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A reperfusion injury is damage to the body that happens when blood flow is restored after a period of ischemia, where no blood, oxygen, or nutrients are reaching the cells in a given location. Some special circumstances need to be present for reperfusion injury to occur, and this is most commonly seen in the wake of severe crush injuries or myocardial infarction. Doctors can take some steps to identify risk factors and help present such injuries in their patients, and treatments are available.
Also known as a hyperperfusion injury, reperfusion injuries occur when an area of the body is suddenly flooded with blood at high volume and pressures as doctors manage to restore the blood flow. This can overload the tissues, causing a cascade of symptoms. One issue with a reperfusion injury is oxidative stress, which can damage cell membranes, DNA, and other structures, leading to tissue death and other complications. The rapid blood flow also carries along a flood of white blood cells, triggering an inflammatory response that may overload the tissue.
Sometimes, rather than causing an injury, a restoration of blood can highlight an underlying injury that was not noticed. This is common in crush injuries, where the ischemia may temporarily prevent symptoms, but once the blood is directed back into the damaged area, the patient can experience acute pain and other symptoms as the tissue reperfuses. Likewise, damage to the brain caused by injuries and strokes can emerge when a doctor successfully treats the ischemia and gets blood moving into that area of the brain again.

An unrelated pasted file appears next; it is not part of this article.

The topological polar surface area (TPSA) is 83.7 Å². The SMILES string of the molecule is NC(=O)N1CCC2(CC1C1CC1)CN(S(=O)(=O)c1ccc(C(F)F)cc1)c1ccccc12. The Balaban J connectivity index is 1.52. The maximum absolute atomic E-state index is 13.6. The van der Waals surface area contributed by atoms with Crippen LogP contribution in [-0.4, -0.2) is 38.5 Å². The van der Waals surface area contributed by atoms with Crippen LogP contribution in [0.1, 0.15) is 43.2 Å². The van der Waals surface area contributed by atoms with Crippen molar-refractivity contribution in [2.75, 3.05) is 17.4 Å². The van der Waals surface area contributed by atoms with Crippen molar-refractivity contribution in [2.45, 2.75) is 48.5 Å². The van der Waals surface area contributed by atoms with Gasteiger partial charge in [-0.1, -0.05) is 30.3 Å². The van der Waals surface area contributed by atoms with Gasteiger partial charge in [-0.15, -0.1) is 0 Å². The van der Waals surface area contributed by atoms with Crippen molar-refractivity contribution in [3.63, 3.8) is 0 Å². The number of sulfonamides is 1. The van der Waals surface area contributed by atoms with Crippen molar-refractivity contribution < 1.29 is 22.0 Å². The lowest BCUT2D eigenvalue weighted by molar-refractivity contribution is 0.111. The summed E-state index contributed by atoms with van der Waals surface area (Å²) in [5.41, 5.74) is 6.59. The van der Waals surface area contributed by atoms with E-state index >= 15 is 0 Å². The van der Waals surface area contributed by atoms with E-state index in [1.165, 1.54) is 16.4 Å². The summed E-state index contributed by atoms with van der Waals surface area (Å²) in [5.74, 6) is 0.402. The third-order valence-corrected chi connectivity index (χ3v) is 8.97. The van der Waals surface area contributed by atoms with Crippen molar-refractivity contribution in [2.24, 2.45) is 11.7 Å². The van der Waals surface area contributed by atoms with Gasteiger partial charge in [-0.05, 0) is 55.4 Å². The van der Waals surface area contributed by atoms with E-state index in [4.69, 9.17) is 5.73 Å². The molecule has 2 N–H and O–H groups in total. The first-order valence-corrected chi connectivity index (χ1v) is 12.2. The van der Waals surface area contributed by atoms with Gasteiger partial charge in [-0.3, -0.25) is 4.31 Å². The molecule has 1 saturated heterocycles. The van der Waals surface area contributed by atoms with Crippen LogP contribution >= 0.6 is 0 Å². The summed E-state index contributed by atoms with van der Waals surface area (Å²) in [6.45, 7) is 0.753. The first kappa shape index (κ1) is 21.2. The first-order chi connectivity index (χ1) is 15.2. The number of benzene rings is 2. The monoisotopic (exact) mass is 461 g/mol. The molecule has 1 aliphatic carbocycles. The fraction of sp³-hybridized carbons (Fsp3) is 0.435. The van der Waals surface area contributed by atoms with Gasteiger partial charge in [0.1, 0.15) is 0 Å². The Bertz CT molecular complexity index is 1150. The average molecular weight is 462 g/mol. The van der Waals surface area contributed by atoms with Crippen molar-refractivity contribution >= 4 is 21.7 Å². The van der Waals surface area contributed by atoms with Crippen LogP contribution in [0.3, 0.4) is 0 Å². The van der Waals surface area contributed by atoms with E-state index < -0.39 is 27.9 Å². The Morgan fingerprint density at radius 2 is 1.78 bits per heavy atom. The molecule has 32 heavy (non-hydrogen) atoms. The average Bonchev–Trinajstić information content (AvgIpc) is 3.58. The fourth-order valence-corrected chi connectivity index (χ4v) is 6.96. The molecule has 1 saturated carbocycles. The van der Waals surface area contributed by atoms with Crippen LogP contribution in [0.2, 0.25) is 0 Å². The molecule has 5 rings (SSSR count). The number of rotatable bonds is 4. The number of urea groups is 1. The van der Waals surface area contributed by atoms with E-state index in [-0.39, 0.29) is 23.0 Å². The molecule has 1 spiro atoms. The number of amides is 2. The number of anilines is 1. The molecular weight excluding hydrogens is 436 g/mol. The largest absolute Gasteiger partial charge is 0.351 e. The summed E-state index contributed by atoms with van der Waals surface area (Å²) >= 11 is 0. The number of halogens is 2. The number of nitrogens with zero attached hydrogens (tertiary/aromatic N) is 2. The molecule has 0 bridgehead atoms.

Some techniques to address reperfusion injury can include clamping to selectively control the flow of blood, allowing doctors to slowly reperfuse tissue rather than flooding it with fresh blood, along with trying to minimize the amount of time tissue is without a supply of blood. The longer cells remain ischemic, the greater the risk of perfusion injury can be. If a patient does experience tissue damage when the supply of blood is restored, it may be necessary to provide surgical or other treatments for tissue death and related complications.
The documented history of reperfusion injury in crush injuries and similar situations has led a number of hospitals to institute clear protocols for handling such cases. These are designed to provide guidelines for care providers so they can provide the most appropriate and timely interventions for their patients, with the goal of preventing complications by being proactive with patient treatment.